“Lady with an Ermine by Leonardo da Vici” is one of the most famous paintings in history. It is a portrait of a woman with ermine fur, painted in oil on a walnut wood panel. This painting has been attributed to Leonardo da Vinci, but there is some controversy about its true authorship. In this article, we’ll explore the ermine’s significance in the painting, its meaning as a symbol of chastity, and the relationship between the man and the animal in Leonardo da Vinci’s work.
Lady with an Ermine
The picture depicts a pregnant woman, Cecilia Gallerani, with a stoat on her hip. The ermine’s head is merged with the lady’s decollete, which suggests a breast bared for nursing. The ermine is bound by a golden section of the picture’s height. The central perpendicular is a dark red line that runs through the woman’s right eye. The ermine’s head is framed by drapery on the left sleeve, while her arms are covered by a white winter coat.
Three versions of the painting
The ermine is the central element of the painting. The animal has a long history as the guardian of pregnant women. Ludovico was given the nickname White Ermine two years prior. His name comes from the ancient Greek word gale, which means weasel. Because of this connection, Leonardo felt it was necessary to include the animal in the painting.
Meaning of the ermine as a symbol of chastity
The ermine is a symbol of purity and innocence. According to medieval bestiaries, ermines would rather die than soil themselves, indicating their value for moral purity. Their white coat, therefore, is considered to be sacred and unspoilt. Despite its white coat, the ermine has many other meanings. The ermine’s white coat is a powerful symbol of chastity.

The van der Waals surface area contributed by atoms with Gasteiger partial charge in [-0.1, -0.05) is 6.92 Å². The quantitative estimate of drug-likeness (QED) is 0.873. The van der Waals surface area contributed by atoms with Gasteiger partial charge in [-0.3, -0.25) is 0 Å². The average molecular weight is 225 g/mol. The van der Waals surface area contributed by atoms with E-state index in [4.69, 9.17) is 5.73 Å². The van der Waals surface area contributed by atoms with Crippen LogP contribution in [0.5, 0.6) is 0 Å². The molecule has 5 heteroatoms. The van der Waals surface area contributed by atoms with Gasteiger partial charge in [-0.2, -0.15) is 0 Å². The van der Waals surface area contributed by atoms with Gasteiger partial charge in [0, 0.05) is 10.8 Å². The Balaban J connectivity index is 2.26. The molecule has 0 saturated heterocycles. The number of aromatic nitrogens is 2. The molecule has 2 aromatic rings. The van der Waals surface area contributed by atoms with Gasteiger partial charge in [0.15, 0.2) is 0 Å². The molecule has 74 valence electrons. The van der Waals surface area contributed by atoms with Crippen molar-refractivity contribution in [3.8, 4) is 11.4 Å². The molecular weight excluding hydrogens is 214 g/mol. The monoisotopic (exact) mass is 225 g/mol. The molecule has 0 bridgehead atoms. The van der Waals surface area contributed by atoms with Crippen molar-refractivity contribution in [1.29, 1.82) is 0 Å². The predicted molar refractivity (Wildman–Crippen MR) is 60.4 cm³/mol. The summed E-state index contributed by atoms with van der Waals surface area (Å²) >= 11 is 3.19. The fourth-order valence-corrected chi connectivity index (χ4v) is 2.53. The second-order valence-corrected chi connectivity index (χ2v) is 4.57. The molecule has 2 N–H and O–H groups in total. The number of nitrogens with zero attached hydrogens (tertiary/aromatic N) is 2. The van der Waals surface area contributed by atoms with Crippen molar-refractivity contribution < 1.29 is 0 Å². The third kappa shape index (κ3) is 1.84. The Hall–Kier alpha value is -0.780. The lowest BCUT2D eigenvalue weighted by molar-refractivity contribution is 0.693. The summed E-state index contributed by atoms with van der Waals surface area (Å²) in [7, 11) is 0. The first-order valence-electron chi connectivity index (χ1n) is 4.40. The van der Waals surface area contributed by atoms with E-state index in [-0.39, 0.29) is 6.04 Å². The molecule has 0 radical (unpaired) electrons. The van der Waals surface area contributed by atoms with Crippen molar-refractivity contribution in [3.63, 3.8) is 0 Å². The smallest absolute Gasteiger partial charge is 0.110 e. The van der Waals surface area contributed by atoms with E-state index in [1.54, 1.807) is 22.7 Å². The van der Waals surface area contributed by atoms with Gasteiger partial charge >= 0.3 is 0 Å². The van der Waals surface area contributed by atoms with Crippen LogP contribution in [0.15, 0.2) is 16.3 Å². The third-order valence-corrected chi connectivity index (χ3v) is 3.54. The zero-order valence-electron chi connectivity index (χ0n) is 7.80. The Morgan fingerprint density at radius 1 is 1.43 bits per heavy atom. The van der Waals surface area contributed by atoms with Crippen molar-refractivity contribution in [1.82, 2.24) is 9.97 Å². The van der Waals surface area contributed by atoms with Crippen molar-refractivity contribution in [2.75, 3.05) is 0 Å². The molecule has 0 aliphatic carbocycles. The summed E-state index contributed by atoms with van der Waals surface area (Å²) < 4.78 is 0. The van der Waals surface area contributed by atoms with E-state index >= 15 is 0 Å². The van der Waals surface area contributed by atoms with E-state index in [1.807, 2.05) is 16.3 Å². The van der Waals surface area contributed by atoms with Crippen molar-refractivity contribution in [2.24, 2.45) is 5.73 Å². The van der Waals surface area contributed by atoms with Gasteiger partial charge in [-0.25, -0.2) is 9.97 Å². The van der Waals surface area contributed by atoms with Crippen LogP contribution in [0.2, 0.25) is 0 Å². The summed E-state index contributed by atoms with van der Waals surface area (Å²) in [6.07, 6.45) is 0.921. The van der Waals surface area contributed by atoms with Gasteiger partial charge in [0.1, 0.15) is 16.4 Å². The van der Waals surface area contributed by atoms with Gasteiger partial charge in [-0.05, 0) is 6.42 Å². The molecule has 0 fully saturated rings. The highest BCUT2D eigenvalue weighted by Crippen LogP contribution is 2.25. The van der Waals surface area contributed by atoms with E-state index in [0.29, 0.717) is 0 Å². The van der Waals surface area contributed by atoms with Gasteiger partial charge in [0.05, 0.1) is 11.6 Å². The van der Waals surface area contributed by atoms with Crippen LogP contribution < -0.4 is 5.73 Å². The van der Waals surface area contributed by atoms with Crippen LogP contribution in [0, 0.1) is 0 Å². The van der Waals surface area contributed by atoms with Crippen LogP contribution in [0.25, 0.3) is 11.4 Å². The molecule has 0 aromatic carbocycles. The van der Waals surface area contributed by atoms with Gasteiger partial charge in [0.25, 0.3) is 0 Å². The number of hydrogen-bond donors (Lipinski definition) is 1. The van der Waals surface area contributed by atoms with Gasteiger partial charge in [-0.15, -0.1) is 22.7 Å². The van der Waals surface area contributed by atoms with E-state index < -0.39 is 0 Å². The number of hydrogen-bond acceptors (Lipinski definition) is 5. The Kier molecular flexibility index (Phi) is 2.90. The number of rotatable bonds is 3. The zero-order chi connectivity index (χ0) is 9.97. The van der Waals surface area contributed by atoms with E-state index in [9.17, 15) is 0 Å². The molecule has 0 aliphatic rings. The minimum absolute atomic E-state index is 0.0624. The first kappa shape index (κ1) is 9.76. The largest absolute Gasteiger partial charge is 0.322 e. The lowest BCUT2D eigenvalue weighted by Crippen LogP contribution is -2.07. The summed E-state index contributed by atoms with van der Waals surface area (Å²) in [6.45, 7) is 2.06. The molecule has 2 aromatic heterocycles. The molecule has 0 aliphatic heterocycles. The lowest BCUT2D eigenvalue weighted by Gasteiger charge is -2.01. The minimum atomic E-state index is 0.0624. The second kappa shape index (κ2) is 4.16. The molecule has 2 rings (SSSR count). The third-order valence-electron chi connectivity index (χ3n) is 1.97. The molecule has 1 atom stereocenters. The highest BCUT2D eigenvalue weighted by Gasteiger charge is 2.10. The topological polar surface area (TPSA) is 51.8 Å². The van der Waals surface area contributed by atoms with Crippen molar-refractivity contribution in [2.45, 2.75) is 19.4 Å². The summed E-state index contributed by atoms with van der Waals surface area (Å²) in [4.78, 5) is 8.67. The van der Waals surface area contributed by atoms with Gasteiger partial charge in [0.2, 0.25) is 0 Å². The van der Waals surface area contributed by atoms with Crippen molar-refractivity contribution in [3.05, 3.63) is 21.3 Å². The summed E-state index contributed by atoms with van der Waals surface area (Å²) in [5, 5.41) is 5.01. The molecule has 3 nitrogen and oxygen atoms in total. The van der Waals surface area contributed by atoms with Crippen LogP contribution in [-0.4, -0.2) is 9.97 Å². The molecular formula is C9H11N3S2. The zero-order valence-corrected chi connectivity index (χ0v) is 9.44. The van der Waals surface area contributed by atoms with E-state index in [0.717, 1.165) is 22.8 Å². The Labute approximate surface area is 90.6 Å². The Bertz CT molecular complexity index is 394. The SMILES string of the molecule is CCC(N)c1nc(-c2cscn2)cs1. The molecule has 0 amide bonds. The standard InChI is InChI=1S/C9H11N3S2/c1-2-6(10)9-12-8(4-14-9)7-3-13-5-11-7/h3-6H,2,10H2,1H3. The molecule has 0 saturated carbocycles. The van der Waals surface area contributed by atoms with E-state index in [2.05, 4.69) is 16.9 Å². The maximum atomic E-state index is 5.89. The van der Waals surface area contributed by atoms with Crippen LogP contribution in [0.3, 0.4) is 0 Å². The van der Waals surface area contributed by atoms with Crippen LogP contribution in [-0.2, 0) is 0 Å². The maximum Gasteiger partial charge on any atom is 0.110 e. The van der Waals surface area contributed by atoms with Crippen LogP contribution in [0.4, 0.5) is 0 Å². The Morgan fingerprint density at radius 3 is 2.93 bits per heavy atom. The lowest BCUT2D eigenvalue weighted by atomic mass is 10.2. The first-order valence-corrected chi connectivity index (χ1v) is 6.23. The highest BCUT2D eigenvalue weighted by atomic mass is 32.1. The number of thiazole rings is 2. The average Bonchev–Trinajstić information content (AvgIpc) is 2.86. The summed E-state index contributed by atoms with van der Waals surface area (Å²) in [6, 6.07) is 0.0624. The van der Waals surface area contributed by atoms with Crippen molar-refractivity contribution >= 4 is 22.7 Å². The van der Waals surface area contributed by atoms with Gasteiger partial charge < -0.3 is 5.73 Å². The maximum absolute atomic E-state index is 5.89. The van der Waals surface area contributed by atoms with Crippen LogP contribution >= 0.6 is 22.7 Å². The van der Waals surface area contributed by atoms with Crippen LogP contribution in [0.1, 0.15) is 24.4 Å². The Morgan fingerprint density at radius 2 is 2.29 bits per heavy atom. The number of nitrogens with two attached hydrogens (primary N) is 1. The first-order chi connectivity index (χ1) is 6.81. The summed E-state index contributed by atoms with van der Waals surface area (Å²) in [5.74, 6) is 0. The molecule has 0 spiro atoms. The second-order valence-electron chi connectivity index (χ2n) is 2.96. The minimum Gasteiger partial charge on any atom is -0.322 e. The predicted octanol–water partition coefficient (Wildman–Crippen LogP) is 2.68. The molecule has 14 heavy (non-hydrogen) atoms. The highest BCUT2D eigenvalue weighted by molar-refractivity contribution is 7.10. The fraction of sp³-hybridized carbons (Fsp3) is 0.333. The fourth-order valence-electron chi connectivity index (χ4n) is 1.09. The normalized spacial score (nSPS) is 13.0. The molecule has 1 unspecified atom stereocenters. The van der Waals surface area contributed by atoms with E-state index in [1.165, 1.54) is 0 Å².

Symbolism of the ermine in Leonardo da Vinci’s painting
The ermine is a mascot of Ludovico’s family and is included in this portrait for several symbolic reasons. In Leonardo’s Codex H notebook, he wrote that the ermine stood for purity and moderation, and illustrated this motif in his paintings. The ermine drawing is found at the Fitzwilliam Museum in Cambridge. The ermine is a heraldic emblem for Ludovico il Moro, the Duke of Sforza and the founder of the Order of Ermine.
Relationship between man and animal in Leonardo da Vinci’s painting
Leonardo da Vinci was an expert in anatomy and studied animal dissections. His drawing of a bear is an example of this. Although his drawings are rarely fully described, he may have drawn it from life, and studied its anatomy through dissections. This sheet is related to a group of bear studies, which likely arose out of his planned anatomical treatise. The sheet also contains a faint outline of a seated woman, indicating re-use of the sheet.